SSTL is building the first five satellites for Earth-i’s operational constellation. Those satellites will be delivered to Earth-i in late 2019. Credit: Earth--1 video still via YouTube

This article was updated April 17 to correct the name of the satellite, which is known as Carboite-2 and VividX2

COLORADO SPRINGS — British startup Earth-i unveiled the first color video captured by its VividX2 satellite, a prototype for its future Earth imagery constellation, April 16 at the 34th Space Symposium here.

The videos show cars in Nashville, Tennessee, airports in Dubai, United Arab Emirates, and Buenos Aires, Argentina, and city life in New Orleans, Louisiana, San Diego, California, and Sydney, Australia.

In January, Earth-i launched VividX2, a 100-kilogram satellite built by Surrey Satellite Technologies Ltd. (SSTL) and also known as Carbonite-2, aboard an Indian Polar Satellite Launch Vehicle into sun synchronous orbit.

“We are really delighted with the quality of imagery we are getting even at this early stage of commissioning,” Richard Blain, Earth-i chief executive, told SpaceNews. “It is exceeding our expectations.”

Earth-i anticipates wide and varied commercial and government demand for its imagery because its satellites are equipped with ultra-high-definition color cameras capable of capturing up to 50 frames per second.

“The extra contextual information that comes from video is helping us derive understanding of what we are seeing in the images,” Blain said. “Data from space is informed by weaving in additional data sources. One of the ways we look at that is time and movement information are a couple of golden threads that we can attach to our geolocated, time-stamped data.”

Earth-i imagery could be used, for example to observe a wind turbine farm and determine which turbines are turning and how quickly. With that information, “we can calculate power outputs,” Blain said.

In addition, Earth-I can use its imagery to produce detailed 3D models.

“As we fly over a target and stare at it for up to two minutes from a whole series of different angles, we collect information that allows us to build more detailed 3D models than you could do with the same satellite using stereoscopic imagery,” Blain said.

Commercial customers are interested in using Earth-i imagery to monitor traffic, enhance border security and keep tabs on activity at ports, Blain said. In addition, “We can see in detail an area of approximately 25 square kilometers of a city or large town and look at the patterns of life for up to two minutes,” he added.

Earth-i also plans to offer customers high-resolution images it creates by compiling the data from a series of images.

“We collect up to 50 frames per second of an object,” Blain said. “In half a second, that’s 25 pictures of the same object, but there are tiny differences because the satellite is moving and Earth is moving. By stacking those images together, we can increase effective resolution down to around 60 centimeters or so.”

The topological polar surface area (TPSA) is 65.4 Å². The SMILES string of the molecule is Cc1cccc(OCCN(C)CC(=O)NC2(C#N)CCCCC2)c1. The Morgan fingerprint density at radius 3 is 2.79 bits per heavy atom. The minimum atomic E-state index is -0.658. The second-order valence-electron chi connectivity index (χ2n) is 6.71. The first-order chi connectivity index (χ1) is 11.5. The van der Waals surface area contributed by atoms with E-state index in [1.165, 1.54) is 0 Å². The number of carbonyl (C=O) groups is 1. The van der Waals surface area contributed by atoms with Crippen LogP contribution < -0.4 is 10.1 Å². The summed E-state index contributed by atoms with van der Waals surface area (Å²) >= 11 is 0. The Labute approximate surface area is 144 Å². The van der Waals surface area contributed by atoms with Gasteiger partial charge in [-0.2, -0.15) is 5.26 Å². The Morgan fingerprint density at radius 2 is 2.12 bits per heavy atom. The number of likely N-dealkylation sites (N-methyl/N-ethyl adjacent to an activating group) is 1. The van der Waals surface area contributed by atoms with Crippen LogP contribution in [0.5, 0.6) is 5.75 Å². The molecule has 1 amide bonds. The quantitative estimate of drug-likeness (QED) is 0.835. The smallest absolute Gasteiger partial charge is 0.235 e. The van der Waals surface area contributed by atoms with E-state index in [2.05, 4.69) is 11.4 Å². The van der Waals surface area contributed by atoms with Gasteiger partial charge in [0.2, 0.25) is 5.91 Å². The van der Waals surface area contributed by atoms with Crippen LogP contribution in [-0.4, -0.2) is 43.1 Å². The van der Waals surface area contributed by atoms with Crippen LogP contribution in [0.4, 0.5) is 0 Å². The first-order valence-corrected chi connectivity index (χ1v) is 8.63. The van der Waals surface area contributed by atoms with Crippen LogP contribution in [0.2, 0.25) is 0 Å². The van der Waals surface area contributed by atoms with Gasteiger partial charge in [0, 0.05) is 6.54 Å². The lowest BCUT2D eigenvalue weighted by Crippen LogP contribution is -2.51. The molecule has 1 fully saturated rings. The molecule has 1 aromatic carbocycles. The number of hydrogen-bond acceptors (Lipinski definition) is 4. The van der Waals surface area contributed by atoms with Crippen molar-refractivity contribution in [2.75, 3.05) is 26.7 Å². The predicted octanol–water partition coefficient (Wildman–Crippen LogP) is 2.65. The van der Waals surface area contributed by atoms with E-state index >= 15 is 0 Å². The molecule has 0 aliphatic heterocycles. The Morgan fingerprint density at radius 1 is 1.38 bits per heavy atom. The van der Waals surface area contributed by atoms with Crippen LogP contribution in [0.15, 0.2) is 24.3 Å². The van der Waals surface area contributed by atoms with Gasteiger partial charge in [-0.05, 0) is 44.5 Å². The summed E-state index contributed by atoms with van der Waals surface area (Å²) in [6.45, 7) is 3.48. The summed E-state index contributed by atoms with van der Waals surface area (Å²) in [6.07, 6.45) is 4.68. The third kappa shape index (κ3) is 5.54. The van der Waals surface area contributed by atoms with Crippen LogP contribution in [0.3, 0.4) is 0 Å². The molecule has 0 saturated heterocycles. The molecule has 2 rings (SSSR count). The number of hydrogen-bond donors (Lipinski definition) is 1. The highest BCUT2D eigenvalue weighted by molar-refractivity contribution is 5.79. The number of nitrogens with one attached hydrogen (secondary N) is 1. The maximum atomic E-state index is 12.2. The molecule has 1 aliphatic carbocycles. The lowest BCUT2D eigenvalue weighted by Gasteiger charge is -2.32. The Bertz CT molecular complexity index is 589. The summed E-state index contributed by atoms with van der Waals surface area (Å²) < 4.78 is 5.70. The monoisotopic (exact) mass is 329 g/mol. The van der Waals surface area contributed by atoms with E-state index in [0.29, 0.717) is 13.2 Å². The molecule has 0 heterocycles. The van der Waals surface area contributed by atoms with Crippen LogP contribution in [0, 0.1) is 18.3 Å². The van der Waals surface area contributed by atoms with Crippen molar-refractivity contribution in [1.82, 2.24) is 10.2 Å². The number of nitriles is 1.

SSTL owns and operates Carbonite-2, which supplies data to various customers including the U.K.’s Royal Air Force, Joelle Sykes, SSTL spokeswoman said by email.

Currently, SSTL is building the first five satellites for Earth-i’s operational constellation. Those satellites will be delivered to Earth-i in late 2019.

“We are hoping for launch in late 2019 or early 2020,” Blain said. “We have an option with a particular launch provider. I can’t say who it is.”

Earth-i plans to offer at least three daily revisits for any location on Earth when it completes its 15-satellite constellation.

“We contract with SSTL such that they build batches of five satellites,” Blain said. “We will build at a cadence that matches the demand.”

With each batch of new satellites, Earth-i plans to update its technology. For example, the company will look at bolstering onboard processing and communications systems to allow satellites to sift data and download it more rapidly, Blain said.

Blain declined to discuss the cost of Earth-i’s constellation or its financing other than to say the firm relies on Houlihan Lokey, a Los Angeles-based investment bank.

“We are a well-funded, confident company with a very clear financial roadmap and a very carefully designed and executed business plan,” Blain said.

Earth-i is not the first company to offer video imagery from space. Skybox Imaging, a company later renamed Terra Bella and purchased by Planet, captured black and white imagery in 2013 with a high-resolution video camera on its SkySat-1 satellite.

Canada’s Urthecast began releasing color video imagery from a camera mounted on the International Space Station in 2015.

Debra Werner is a correspondent for SpaceNews based in San Francisco. Debra earned a bachelor’s degree in communications from the University of California, Berkeley, and a master’s degree in Journalism from Northwestern University. She...